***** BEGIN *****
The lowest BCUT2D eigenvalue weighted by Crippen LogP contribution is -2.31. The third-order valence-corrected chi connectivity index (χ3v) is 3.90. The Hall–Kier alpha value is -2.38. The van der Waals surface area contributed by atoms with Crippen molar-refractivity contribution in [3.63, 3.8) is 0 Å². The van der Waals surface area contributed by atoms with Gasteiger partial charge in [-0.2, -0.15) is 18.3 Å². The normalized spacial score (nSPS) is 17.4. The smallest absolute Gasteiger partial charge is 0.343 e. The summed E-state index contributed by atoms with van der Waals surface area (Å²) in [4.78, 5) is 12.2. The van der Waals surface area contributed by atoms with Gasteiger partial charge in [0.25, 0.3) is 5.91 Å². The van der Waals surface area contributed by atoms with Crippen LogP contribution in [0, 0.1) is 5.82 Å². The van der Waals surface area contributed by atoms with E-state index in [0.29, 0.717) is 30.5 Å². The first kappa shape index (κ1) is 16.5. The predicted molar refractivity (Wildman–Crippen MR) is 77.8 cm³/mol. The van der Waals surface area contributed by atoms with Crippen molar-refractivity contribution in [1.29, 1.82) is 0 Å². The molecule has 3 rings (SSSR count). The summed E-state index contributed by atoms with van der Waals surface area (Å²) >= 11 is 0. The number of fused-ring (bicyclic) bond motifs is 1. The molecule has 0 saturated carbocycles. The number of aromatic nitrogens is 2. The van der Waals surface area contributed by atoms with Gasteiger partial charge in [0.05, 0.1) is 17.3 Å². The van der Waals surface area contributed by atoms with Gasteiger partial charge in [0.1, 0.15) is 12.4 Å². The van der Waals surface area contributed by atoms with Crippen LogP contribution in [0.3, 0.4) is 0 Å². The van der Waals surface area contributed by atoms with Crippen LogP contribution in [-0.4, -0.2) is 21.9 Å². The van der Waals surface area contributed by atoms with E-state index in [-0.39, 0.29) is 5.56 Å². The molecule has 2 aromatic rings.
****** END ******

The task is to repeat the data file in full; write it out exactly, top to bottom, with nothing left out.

The lowest BCUT2D eigenvalue weighted by Crippen LogP contribution is -2.31. The third-order valence-corrected chi connectivity index (χ3v) is 3.90. The Hall–Kier alpha value is -2.38. The van der Waals surface area contributed by atoms with Crippen molar-refractivity contribution in [3.63, 3.8) is 0 Å². The van der Waals surface area contributed by atoms with Gasteiger partial charge in [-0.2, -0.15) is 18.3 Å². The normalized spacial score (nSPS) is 17.4. The smallest absolute Gasteiger partial charge is 0.343 e. The summed E-state index contributed by atoms with van der Waals surface area (Å²) in [4.78, 5) is 12.2. The van der Waals surface area contributed by atoms with Gasteiger partial charge in [0.25, 0.3) is 5.91 Å². The van der Waals surface area contributed by atoms with Crippen LogP contribution in [0, 0.1) is 5.82 Å². The van der Waals surface area contributed by atoms with E-state index in [0.29, 0.717) is 30.5 Å². The first kappa shape index (κ1) is 16.5. The predicted molar refractivity (Wildman–Crippen MR) is 77.8 cm³/mol. The van der Waals surface area contributed by atoms with Crippen molar-refractivity contribution in [1.29, 1.82) is 0 Å². The molecule has 3 rings (SSSR count). The summed E-state index contributed by atoms with van der Waals surface area (Å²) >= 11 is 0. The number of fused-ring (bicyclic) bond motifs is 1. The molecule has 0 saturated carbocycles. The number of aromatic nitrogens is 2. The van der Waals surface area contributed by atoms with Gasteiger partial charge in [0.05, 0.1) is 17.3 Å². The van der Waals surface area contributed by atoms with Gasteiger partial charge in [0.1, 0.15) is 12.4 Å². The van der Waals surface area contributed by atoms with Crippen LogP contribution in [0.3, 0.4) is 0 Å². The van der Waals surface area contributed by atoms with Crippen LogP contribution in [-0.4, -0.2) is 21.9 Å². The van der Waals surface area contributed by atoms with E-state index in [-0.39, 0.29) is 5.56 Å². The molecule has 2 aromatic rings.